In May 2014, Plaintiff discovered that the amounts being paid to ARC and VTS were greater than the amounts being submitted to Plaintiff's personnel for approval. [Id. ¶ 16.] Therefore, Plaintiff conducted an internal review of VTS's invoicing and payment submissions, and the investigation revealed that Defendants perpetrated a fraudulent billing scheme against Plaintiff involving at least 103 fraudulent payment submissions totaling at least $1, 400, 000. [Id. ¶ 17.] Santos, an agent of VTS, admitted to a scheme of fraudulent billing beginning in late 2012 and continuing until it was discovered by Plaintiff. [Id. ¶ 18.] At her deposition, Santos admitted that in 2012 she began requesting payments greater than those approved by Plaintiff. [Doc. 138-3 at 8:9-12.] Santos accomplished the fraudulent billing through two methods: (1) Santos would submit payment requests for amounts that were greater than legitimate invoice amounts, and (2) Santos would submit payment requests based on fictitious invoices that were never approved by Plaintiff. [Id. at 15:2-23.] Santos further admitted that the fraudulent billing continued until 2014 and that she does not dispute Plaintiff's allegation that the fraudulent payment submissions totaled at least $1, 400, 000. [Id. at 28:10-24.]

         APPLICABLE LAW

         Summary Judgment Standard

         Rule 56 of the Federal Rules of Civil Procedure states, as to a party who has moved for summary judgment:

The court shall grant summary judgment if the movant shows that there is no genuine dispute as to any material fact and the movant is entitled to judgment as a matter of law.

         Fed. R. Civ. P. 56(a). A fact is “material” if proof of its existence or non-existence would affect disposition of the case under applicable law. Anderson v. Liberty Lobby, Inc., 477 U.S. 242, 248 (1986). An issue of material fact is “genuine” if the evidence offered is such that a reasonable jury might return a verdict for the non-movant. Id. at 257. When determining whether a genuine issue has been raised, the court must construe all inferences and ambiguities against the movant and in favor of the non-moving party.United States v. Diebold, Inc., 369 U.S. 654, 655 (1962).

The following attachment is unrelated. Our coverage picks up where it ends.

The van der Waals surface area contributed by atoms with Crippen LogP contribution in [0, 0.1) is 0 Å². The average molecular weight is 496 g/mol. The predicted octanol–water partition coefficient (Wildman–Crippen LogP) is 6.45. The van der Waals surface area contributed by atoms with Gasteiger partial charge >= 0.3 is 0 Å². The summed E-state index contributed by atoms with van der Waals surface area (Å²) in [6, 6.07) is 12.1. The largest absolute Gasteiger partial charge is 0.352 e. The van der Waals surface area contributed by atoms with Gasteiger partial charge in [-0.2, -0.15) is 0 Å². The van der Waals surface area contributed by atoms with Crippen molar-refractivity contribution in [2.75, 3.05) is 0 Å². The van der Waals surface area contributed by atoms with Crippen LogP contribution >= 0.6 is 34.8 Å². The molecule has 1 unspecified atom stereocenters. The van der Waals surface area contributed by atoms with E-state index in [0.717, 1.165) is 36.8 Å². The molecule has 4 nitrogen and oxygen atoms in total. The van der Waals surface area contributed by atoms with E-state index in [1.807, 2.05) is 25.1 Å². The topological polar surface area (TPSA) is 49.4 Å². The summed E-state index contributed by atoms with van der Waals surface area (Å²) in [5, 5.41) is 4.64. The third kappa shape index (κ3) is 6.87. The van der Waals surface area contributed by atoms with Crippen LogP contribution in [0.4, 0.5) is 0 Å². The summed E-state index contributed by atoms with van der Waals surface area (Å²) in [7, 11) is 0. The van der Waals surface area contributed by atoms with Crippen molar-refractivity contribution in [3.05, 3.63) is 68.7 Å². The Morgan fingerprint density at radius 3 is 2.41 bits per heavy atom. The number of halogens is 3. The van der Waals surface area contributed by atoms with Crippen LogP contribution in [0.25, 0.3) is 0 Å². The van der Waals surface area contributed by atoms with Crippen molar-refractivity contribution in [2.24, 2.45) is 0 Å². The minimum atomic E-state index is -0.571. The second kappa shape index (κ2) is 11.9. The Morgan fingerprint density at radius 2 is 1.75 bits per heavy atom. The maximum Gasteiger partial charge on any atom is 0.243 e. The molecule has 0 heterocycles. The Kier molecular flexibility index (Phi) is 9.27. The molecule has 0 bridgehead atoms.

The party seeking summary judgment shoulders the initial burden of demonstrating to the court that there is no genuine issue of material fact. Celotex Corp. v. Catrett, 477 U.S. 317, 323 (1986). Once the movant has made this threshold demonstration, the non-moving party, to survive the motion for summary judgment, may not rest on the allegations averred in his pleadings. Id. at 324. Rather, the non-moving party must demonstrate specific, material facts exist that give rise to a genuine issue. Id. Under this standard, the existence of a mere scintilla of evidence in support of the non-movant's position is insufficient to withstand the summary judgment motion. Anderson, 477 U.S. at 252. Likewise, conclusory allegations or denials, without more, are insufficient to preclude granting the summary judgment motion. Ross v. Commc'ns Satellite Corp., 759 F.2d 355, 365 (4th Cir. 1985), overruled on other grounds, 490 U.S. 228 (1989). “Only disputes over facts that might affect the outcome of the suit under the governing law will properly preclude the entry of summary judgment. Factual disputes that are irrelevant or unnecessary will not be counted.” Anderson, 477 U.S. at 248. Further, Rule 56 provides in pertinent part:

         A party asserting that a fact cannot be or is genuinely disputed must ...